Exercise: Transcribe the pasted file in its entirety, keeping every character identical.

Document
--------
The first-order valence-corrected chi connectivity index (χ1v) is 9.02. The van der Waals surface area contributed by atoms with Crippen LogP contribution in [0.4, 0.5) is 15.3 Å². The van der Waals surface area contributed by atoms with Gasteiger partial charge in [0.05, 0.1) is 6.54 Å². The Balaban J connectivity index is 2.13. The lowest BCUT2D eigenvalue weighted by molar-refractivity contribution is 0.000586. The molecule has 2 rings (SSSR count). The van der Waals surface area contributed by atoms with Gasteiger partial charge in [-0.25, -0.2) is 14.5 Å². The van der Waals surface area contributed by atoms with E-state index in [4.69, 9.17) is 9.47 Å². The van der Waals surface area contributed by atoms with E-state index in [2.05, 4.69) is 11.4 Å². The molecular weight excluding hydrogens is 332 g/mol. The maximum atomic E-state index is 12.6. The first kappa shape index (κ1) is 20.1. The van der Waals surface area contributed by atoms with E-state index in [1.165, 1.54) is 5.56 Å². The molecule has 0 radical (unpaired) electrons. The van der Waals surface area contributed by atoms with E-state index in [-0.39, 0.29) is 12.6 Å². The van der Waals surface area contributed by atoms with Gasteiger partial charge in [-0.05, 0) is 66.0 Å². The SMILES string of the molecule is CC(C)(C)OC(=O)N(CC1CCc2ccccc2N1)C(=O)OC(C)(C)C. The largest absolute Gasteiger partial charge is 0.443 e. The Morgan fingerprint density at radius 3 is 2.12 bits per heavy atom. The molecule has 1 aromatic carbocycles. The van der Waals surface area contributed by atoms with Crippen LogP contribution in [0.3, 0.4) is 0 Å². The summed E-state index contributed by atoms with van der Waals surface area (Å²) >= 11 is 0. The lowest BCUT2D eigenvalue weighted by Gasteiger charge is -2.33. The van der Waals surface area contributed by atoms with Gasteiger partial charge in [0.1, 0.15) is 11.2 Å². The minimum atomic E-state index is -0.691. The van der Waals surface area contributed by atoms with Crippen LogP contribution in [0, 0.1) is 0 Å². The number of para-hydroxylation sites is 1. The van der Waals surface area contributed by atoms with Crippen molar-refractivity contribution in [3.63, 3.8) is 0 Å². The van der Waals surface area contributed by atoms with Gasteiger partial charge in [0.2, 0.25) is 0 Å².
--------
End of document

The first-order valence-corrected chi connectivity index (χ1v) is 9.02. The van der Waals surface area contributed by atoms with Crippen LogP contribution in [0.4, 0.5) is 15.3 Å². The van der Waals surface area contributed by atoms with Gasteiger partial charge in [0.05, 0.1) is 6.54 Å². The Balaban J connectivity index is 2.13. The lowest BCUT2D eigenvalue weighted by molar-refractivity contribution is 0.000586. The molecule has 2 rings (SSSR count). The van der Waals surface area contributed by atoms with Gasteiger partial charge in [-0.25, -0.2) is 14.5 Å². The van der Waals surface area contributed by atoms with E-state index in [4.69, 9.17) is 9.47 Å². The van der Waals surface area contributed by atoms with E-state index in [2.05, 4.69) is 11.4 Å². The molecular weight excluding hydrogens is 332 g/mol. The maximum atomic E-state index is 12.6. The first kappa shape index (κ1) is 20.1. The van der Waals surface area contributed by atoms with E-state index in [1.165, 1.54) is 5.56 Å². The molecule has 0 radical (unpaired) electrons. The van der Waals surface area contributed by atoms with E-state index in [-0.39, 0.29) is 12.6 Å². The van der Waals surface area contributed by atoms with Gasteiger partial charge in [-0.05, 0) is 66.0 Å². The SMILES string of the molecule is CC(C)(C)OC(=O)N(CC1CCc2ccccc2N1)C(=O)OC(C)(C)C. The largest absolute Gasteiger partial charge is 0.443 e. The Morgan fingerprint density at radius 3 is 2.12 bits per heavy atom. The molecule has 1 aromatic carbocycles. The van der Waals surface area contributed by atoms with Crippen LogP contribution in [0.3, 0.4) is 0 Å². The summed E-state index contributed by atoms with van der Waals surface area (Å²) >= 11 is 0. The lowest BCUT2D eigenvalue weighted by Gasteiger charge is -2.33. The van der Waals surface area contributed by atoms with Gasteiger partial charge in [0.1, 0.15) is 11.2 Å². The minimum atomic E-state index is -0.691. The van der Waals surface area contributed by atoms with Crippen LogP contribution in [0, 0.1) is 0 Å². The number of para-hydroxylation sites is 1. The van der Waals surface area contributed by atoms with Crippen molar-refractivity contribution in [3.63, 3.8) is 0 Å². The van der Waals surface area contributed by atoms with Gasteiger partial charge in [0.2, 0.25) is 0 Å².